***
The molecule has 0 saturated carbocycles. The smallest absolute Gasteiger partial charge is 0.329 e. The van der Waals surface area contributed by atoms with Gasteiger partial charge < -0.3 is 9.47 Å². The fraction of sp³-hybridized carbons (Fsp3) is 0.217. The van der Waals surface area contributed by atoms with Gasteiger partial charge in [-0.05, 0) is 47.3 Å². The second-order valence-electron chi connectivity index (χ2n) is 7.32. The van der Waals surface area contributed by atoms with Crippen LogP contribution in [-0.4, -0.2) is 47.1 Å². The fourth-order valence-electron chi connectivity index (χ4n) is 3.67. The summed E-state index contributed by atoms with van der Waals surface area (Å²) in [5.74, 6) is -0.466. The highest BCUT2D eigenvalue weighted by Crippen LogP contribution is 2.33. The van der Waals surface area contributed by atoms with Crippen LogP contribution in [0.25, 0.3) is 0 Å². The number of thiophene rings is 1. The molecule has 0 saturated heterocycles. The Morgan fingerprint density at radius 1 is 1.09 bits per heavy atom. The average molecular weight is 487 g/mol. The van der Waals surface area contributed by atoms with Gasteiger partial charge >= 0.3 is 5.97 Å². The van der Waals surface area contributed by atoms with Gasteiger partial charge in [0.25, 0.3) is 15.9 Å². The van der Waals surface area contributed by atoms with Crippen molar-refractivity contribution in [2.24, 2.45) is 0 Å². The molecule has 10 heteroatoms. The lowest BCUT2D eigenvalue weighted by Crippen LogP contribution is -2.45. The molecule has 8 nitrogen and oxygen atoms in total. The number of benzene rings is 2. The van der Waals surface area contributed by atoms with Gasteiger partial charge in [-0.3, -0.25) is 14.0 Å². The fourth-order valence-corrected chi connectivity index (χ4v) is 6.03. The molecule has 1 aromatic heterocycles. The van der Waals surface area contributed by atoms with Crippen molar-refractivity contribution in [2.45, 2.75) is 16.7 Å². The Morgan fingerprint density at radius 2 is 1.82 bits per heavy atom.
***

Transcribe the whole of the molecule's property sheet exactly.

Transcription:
The molecule has 0 saturated carbocycles. The smallest absolute Gasteiger partial charge is 0.329 e. The van der Waals surface area contributed by atoms with Gasteiger partial charge < -0.3 is 9.47 Å². The fraction of sp³-hybridized carbons (Fsp3) is 0.217. The van der Waals surface area contributed by atoms with Gasteiger partial charge in [-0.05, 0) is 47.3 Å². The second-order valence-electron chi connectivity index (χ2n) is 7.32. The van der Waals surface area contributed by atoms with Crippen LogP contribution in [-0.4, -0.2) is 47.1 Å². The fourth-order valence-electron chi connectivity index (χ4n) is 3.67. The summed E-state index contributed by atoms with van der Waals surface area (Å²) in [5.74, 6) is -0.466. The highest BCUT2D eigenvalue weighted by Crippen LogP contribution is 2.33. The van der Waals surface area contributed by atoms with Crippen LogP contribution in [0.25, 0.3) is 0 Å². The number of thiophene rings is 1. The molecule has 0 saturated heterocycles. The Morgan fingerprint density at radius 1 is 1.09 bits per heavy atom. The average molecular weight is 487 g/mol. The van der Waals surface area contributed by atoms with Gasteiger partial charge >= 0.3 is 5.97 Å². The van der Waals surface area contributed by atoms with Gasteiger partial charge in [0.25, 0.3) is 15.9 Å². The van der Waals surface area contributed by atoms with Crippen molar-refractivity contribution in [2.24, 2.45) is 0 Å². The molecule has 10 heteroatoms. The lowest BCUT2D eigenvalue weighted by Crippen LogP contribution is -2.45. The molecule has 8 nitrogen and oxygen atoms in total. The number of benzene rings is 2. The van der Waals surface area contributed by atoms with Gasteiger partial charge in [-0.3, -0.25) is 14.0 Å². The fourth-order valence-corrected chi connectivity index (χ4v) is 6.03. The molecule has 1 aromatic heterocycles. The van der Waals surface area contributed by atoms with Crippen molar-refractivity contribution in [2.45, 2.75) is 16.7 Å². The Morgan fingerprint density at radius 2 is 1.82 bits per heavy atom.